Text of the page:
Pastrnak suspended two games for hit on Rangers' Girardi

Bruins forward David Pastrnak has been suspended for two games by the NHL for an illegal check to the head of New York Rangers' Dan Girardi in Boston’s 5-2 loss on Wednesday night in New York.

Click on the link in the tweet below for a video of the hit and the NHL Department of Player Safety's explanation of the suspension.

Pastrnak, 20, had his hearing with the Department of Player Safety on Friday. It's his first suspension. 

The Bruins next two games are Saturday in Detroit and Tuesday in Florida. Pastrnak has a team-leading five goals and has eight points, second on the team to Brad Marchand (10). 

The hit came when Girardi reached up to catch a puck in the neutral zone 10:55 into the second period and Pastrnak came in hard and sent his left shoulder into Girardi’s chin. Pastrnak received a two-minute penalty for an illegal check to the head.

Girardi left the game as part of the NHL concussion protocol, but later returned.


Friday Bag: Anybody seen the Patriots pass rush?

Friday Bag: Anybody seen the Patriots pass rush?

Every Friday we take your Patriots questions on Twitter and answer them as a joint mailbag -- or a Friday Bag, as we call it. After Phil Perry flew solo last week, CSN Patriots Insider Tom E. Curran and Mike Giardi are back, along with Perry, for this week’s edition.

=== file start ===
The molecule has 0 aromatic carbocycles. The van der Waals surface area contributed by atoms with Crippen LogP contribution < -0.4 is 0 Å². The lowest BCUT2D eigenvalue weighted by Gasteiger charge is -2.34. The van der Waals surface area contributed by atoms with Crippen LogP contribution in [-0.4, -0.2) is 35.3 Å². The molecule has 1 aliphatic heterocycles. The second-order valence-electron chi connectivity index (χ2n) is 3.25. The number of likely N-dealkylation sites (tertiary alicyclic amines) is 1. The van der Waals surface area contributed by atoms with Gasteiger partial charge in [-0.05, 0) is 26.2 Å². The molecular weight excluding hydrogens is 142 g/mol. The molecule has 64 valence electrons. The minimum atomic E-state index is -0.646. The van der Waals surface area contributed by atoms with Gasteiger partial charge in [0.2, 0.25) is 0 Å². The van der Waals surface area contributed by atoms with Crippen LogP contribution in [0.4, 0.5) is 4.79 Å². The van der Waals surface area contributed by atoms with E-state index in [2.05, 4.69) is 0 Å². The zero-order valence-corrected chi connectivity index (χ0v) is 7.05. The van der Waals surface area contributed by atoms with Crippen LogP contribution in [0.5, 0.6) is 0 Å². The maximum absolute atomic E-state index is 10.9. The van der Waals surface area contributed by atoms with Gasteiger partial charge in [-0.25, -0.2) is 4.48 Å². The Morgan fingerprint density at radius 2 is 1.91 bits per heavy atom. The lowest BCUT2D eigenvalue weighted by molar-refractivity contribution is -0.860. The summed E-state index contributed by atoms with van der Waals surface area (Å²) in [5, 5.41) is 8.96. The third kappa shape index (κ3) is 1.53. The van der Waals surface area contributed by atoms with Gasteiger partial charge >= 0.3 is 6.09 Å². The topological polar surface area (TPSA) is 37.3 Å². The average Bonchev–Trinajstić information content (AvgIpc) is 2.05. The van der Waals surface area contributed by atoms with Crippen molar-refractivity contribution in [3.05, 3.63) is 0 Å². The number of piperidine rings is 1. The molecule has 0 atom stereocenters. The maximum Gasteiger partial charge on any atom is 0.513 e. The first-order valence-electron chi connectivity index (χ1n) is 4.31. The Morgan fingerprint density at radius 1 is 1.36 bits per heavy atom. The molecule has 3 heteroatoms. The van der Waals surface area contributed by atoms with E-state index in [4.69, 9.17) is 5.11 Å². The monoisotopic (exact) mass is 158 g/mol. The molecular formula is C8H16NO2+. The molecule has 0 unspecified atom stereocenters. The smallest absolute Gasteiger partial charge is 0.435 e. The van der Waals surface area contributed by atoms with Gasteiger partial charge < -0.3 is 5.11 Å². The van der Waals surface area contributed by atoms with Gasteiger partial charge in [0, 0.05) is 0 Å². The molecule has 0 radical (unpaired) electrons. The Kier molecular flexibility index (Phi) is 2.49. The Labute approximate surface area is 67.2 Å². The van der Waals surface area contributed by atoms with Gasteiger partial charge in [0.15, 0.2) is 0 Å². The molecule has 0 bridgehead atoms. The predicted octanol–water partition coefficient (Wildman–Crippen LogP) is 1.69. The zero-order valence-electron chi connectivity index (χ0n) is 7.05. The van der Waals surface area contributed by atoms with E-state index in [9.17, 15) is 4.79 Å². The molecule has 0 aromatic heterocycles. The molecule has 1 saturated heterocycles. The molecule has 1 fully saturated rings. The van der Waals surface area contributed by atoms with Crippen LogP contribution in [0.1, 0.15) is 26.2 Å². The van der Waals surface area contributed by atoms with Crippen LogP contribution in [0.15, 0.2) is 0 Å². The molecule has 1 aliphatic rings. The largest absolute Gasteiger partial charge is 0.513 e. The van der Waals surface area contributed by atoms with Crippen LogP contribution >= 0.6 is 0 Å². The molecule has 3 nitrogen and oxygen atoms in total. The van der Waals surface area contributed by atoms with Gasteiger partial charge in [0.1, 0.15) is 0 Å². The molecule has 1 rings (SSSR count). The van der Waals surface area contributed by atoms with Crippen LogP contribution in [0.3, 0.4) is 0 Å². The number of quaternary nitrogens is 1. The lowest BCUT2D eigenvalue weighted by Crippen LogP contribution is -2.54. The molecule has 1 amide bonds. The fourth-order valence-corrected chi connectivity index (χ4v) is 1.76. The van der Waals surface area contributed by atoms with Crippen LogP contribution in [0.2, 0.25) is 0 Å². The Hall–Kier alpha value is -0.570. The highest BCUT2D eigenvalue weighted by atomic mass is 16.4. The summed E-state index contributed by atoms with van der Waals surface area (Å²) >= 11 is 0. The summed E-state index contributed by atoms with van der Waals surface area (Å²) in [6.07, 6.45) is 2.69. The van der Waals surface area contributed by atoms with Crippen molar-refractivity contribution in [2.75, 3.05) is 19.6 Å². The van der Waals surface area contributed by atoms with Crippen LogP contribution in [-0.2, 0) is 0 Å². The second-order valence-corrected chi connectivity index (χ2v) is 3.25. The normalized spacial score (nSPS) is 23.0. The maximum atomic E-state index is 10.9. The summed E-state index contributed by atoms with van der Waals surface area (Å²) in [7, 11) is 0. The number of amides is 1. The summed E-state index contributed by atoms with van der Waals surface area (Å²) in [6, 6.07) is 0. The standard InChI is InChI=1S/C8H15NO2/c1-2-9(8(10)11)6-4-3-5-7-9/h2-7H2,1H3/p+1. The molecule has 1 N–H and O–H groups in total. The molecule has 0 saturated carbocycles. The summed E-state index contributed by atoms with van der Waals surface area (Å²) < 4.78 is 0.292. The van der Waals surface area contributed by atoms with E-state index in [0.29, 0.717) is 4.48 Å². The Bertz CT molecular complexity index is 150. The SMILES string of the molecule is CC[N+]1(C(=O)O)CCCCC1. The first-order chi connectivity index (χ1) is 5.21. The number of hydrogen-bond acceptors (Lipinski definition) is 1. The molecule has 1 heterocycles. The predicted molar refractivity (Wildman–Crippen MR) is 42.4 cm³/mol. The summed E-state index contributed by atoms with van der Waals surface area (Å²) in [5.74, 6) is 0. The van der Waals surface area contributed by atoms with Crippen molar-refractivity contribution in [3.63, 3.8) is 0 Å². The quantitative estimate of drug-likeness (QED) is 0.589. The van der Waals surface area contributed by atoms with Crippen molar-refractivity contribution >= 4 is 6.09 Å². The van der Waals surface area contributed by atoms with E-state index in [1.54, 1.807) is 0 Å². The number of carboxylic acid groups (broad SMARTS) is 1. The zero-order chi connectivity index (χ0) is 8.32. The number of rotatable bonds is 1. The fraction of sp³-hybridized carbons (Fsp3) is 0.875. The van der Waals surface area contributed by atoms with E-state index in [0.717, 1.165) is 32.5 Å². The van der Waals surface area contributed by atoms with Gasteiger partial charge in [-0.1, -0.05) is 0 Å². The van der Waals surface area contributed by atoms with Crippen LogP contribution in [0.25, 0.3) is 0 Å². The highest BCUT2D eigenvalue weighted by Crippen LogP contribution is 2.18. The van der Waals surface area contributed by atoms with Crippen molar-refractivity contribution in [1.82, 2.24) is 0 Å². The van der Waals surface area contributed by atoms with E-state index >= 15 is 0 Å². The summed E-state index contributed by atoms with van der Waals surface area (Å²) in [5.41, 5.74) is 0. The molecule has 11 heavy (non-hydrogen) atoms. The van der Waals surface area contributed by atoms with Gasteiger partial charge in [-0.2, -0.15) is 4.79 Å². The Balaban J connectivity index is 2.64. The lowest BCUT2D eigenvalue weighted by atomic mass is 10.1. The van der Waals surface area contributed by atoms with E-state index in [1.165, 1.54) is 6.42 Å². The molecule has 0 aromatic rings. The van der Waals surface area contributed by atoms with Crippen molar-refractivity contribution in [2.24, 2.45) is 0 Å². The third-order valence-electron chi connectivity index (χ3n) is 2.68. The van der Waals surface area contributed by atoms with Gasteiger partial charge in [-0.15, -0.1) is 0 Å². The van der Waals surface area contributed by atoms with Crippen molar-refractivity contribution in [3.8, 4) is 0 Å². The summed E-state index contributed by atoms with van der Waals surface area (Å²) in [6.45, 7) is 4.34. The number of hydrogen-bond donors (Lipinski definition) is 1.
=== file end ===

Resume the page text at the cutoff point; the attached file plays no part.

Got a Patriots question? Tweet the trio using the hashtag #FridayBag. They’ll get to as many as they can.

On to the Bag: 

TC: Only if Gordie gets a sideline pass and wanders between the white lines. I would be shocked if Glenn Gronkowski gets elevated from the practice squad.

TC: Have heard nothing and seen nothing on the big German. I’m sure he’s around and working on rehab and conditioning but he hasn’t yet been on the practice field.

TC: I don’t think they’ve really sold out and been in many positions where they send five. They play coverage and try to keep the quarterbacks contained while guarding against big plays by dropping more guys. The stray A-gap blitzes offered by Donta Hightower and Jamie Collins are the extent of the extra pressure that gets sent for the most part and those seem to be conditional blitzes – if a back stays in, then they go. I don’t think there are many occasions where the four they rush – or three – are defeating blocks and applying pressure though. Chris Long has had the most impactful rushes, then Jabaal Sheard, then Malcom Brown.